In a special conversation with DNA, well-known gourmet gurus talk about the rustic hinterland penchant for chocolate tea, relishing a Punjabi barbecue, and the new-age Indian taste
With all the talk of discovering flavours and experimentation going on, has the palate of the city changed that much?
Sanjeev Kapoor: When it comes to change we love to believe that its happened, but to tell you the truth, there's more talk than consumption. The reality is, we are very slow to change. In India, we may have decided that the aloo tikki burger is better than a basic Mc Donalds burger and still want a curry flavour to our masala noodles, so the palates are not yet so 'open'.
Nikhil Chib: I'd say in the last 10 years Indian tastebuds have not yet been liberated. We still have a long way to go. I opened a restaurant in Guragon where there's Punjabi grills, pizza and pasta, but it's the Punjabi barbecue that's doing the best, so the bottom line is people want their Indian food.
Shatbhi Basu: Over the last 10-15 years the outlook towards wine and alcohol has seen a huge, huge metamorphosis, especially among women consumers. And it was not the five stars but the stand-alones that made the change, that's where the cocktails opened up. All the five-stars offered was a few drinks and then the 'barman's special' which went onto kill the cocktail as the barman couldn't recall a good drink, a day after he managed to 'create' it.
Zeba Kohli: The biggest change I see is that the customer is much wiser now. I have my Rs30 customer asking me: 'Yeh saccha chocolate hai ke jhoota?'
Do you see people making a health vs taste choice?
ZK: Yes, I see people asking for dark chocolate, they realise that it has a wellness quotient and so they come to me with all sorts of questions.
SB: This doesn't happen where drinks are concerned. I mean, a diabetic person might want do away with the sugar syrup in his cocktail, but when people come out to wine and dine, it's clear they want to enjoy themselves, no-holds barred.
SK: The basic premise that what is healthy works, should be looked at again. Do you know that when we had normal noodles the fat content in them was 15.7 % and when we were offered a healthy noodles option the fat content went upto 17 %. Now, when I read baked not fried, I'm wondering what percentage of fat is really there. Do you know when you ask for a paratha without butter there's extra oil that goes into the dough for that paratha.
NC: I also think it's a lifestyle change that people must make and not just expect the food to work wonders. The French for instance, with their foie gras do enjoy a heavy diet, but they also walk at least 5km a day. We have to make the change too.
What about the sweet market? How has chocolate held its own, among an essentially Indian-sweetmeat favoured nation?
SK: Zeba, before you say anything I just have to mention that the Indian market is at Rs5,000 crores and chocolate is a big part of that. Do you know that there's this tea company that makes 'chocolate flavoured tea' and it does the biggest business (into crores) in the interiors of Maharashtra?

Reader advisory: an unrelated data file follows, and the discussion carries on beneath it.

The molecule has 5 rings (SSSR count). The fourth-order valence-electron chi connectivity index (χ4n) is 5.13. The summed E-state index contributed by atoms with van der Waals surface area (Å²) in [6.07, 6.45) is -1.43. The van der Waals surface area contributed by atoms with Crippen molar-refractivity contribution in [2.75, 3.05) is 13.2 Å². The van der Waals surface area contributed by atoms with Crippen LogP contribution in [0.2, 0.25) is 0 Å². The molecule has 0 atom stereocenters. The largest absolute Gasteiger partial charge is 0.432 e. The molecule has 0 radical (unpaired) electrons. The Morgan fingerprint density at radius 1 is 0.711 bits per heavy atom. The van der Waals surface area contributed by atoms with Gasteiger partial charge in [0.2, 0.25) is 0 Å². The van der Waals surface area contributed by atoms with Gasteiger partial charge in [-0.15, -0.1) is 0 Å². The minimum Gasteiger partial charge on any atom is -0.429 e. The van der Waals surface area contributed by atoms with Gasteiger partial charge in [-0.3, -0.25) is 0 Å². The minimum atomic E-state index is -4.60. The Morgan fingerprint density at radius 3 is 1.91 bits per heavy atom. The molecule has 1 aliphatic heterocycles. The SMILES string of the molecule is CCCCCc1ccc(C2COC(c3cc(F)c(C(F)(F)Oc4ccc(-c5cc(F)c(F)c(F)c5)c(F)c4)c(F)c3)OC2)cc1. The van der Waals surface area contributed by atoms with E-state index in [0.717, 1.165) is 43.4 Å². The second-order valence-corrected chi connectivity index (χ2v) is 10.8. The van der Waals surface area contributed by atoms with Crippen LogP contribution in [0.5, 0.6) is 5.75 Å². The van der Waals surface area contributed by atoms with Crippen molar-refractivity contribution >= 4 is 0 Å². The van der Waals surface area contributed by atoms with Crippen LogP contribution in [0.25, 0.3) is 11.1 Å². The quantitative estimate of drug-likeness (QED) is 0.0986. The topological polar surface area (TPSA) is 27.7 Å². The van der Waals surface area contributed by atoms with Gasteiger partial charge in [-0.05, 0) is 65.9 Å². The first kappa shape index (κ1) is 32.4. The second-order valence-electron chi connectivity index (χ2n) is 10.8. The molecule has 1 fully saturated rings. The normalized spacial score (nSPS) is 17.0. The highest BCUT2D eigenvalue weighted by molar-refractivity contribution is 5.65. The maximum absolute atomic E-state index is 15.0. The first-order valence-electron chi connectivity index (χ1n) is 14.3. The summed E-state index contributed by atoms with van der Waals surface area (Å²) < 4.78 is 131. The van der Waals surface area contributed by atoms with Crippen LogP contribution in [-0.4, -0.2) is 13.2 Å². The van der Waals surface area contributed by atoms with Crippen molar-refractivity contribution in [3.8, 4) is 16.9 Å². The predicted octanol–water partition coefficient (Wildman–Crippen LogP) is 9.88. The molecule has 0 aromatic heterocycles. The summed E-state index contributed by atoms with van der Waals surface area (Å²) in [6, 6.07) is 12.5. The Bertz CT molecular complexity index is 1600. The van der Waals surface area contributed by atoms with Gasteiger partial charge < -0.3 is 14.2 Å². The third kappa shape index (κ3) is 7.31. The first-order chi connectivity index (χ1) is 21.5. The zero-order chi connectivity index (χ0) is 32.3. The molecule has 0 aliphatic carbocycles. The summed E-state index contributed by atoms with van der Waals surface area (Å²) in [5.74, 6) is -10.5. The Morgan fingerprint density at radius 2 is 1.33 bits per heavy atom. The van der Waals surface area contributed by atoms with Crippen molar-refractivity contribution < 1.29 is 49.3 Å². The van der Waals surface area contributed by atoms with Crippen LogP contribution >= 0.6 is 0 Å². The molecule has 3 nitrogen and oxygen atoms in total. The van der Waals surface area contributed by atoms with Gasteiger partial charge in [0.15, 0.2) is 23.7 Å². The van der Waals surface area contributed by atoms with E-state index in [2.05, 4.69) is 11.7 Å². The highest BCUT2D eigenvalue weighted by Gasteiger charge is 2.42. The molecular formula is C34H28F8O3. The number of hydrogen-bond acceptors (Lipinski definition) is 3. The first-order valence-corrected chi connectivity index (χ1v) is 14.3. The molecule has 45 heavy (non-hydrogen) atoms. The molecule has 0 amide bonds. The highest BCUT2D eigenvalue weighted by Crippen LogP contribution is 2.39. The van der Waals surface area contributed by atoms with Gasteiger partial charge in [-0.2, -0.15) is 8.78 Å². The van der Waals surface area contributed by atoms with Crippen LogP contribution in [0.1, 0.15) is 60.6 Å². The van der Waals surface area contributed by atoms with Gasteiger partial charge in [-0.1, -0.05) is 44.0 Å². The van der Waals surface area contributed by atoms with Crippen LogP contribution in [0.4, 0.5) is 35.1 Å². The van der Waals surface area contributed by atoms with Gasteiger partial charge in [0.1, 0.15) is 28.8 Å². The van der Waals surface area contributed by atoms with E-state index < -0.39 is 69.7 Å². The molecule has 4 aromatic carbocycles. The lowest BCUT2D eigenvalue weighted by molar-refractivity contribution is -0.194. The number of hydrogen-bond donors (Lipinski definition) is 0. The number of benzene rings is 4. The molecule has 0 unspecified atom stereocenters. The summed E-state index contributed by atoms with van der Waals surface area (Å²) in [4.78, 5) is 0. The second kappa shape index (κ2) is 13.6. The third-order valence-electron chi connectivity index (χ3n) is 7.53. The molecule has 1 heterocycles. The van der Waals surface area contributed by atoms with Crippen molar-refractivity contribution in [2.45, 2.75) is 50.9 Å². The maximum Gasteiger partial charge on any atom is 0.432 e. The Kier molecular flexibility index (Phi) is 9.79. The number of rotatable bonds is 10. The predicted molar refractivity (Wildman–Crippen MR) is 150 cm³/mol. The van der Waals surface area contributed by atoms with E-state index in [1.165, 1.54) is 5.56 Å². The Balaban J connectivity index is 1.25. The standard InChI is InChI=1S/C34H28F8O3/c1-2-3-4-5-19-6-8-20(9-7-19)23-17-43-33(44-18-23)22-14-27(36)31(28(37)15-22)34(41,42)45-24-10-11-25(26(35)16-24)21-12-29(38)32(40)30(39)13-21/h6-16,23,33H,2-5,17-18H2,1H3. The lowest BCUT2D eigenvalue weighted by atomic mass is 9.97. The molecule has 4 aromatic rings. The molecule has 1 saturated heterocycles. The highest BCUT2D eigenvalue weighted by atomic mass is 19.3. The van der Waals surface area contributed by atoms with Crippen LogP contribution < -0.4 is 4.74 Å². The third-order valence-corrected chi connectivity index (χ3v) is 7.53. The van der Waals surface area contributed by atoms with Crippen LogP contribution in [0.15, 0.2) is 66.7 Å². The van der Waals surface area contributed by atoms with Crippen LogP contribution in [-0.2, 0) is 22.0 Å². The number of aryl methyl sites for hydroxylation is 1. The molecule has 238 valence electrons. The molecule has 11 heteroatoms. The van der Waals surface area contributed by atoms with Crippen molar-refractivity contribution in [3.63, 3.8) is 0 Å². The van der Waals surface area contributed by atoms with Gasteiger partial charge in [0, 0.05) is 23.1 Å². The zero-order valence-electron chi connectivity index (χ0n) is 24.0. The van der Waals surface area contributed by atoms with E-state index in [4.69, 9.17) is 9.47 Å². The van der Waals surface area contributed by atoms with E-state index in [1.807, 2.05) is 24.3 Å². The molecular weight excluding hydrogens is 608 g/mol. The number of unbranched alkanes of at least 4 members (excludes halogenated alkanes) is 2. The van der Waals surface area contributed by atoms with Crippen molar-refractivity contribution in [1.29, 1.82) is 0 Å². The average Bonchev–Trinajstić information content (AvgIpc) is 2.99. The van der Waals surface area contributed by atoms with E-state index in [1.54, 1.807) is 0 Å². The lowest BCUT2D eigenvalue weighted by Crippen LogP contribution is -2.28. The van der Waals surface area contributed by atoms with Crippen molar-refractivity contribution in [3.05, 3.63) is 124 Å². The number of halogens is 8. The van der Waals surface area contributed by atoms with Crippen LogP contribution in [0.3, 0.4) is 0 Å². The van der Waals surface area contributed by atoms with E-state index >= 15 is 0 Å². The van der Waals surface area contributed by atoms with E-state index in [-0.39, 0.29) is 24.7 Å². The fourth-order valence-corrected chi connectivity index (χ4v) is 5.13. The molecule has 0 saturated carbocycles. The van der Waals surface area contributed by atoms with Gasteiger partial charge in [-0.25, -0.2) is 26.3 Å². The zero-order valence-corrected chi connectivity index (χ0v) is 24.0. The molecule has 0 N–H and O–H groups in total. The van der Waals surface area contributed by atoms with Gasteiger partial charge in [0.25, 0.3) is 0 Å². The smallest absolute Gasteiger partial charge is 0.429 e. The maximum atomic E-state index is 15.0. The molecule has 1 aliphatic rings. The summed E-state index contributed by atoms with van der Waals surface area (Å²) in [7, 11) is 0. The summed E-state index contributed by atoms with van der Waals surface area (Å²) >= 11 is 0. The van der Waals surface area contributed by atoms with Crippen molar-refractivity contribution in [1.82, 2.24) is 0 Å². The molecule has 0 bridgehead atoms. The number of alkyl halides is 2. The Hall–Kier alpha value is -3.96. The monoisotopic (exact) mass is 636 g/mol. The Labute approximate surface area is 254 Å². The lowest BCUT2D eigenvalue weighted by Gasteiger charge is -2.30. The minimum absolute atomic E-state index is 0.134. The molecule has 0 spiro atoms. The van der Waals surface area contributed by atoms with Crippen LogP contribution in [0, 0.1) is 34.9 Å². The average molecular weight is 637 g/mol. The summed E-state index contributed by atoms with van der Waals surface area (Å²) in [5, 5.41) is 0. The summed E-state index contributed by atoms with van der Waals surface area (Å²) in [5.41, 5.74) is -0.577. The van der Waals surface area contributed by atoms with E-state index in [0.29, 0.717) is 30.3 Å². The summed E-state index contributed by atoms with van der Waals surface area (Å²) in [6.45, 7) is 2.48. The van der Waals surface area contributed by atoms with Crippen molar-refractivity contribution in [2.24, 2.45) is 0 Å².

ZK: Absolutely. The customer may be a little discerning with his personal consumption, but sky is the limit for gifting chocolate products. It goes back to the fact that we have always had our kheer and gajar halwa at home, so the appetite for chocolate has been whetted down the ages. But while I'm making a special ganache I also have to add badams to it ó that need for dry-fruit to be in all our sweetmeats does come in. India ka palate lajawab hai!
But we hear not all's hunky-dory on the wine front...
SB: Yes. We just do not have the right infrastructure for wine. Maharashtra being one of the most advanced states is also one of the most degenerated states when it comes to policies for alcohol. The social taboo exists too. Women are happy go out drinking to bars, but talk about women working behind the bars...now that's different. When we think of our girls working in the field, we think of what people will say, especially when it comes to the time they are to enter into marriage. Now, these same girls are drinking with their families at home, but the philosophy is daaru piyo mere saath, but bartender bann na, woh alag baat hai.
So, as vanguards of the Indian food industry, would you say our cuisine has become a force to reckon with?
SK: All around the world, people are exploring Indian tastes. And they are finding it interesting because of the explosive value that it has. You go to restaurants in New York and find Pork Vindaloo on the menu. We have so much talent here that we can contend with the best restaurants abroad.
NC: But wait a minute...we still haven't got our Michelin star restaurant here, so obviously something is amiss. At the most if we had one, a 25-seater Michelin star restaurant would survive, but that's it. Forget it! There's a long way to go..
SK: It can happen. The formula is simple: If I were to define four tastes that rule the Indian cuisine: I'd say namkeen, khatta, meetha, teetkha. You have that in place and you've got it all.
ZK: After all the workings and tastings, I find that people want to experiment. So while there's talk of availability of products, in terms of chocolate at least, the palate is geared and ready.
SB: Yes, and maybe, we can completely change our outlook towards alcohol and women in this field.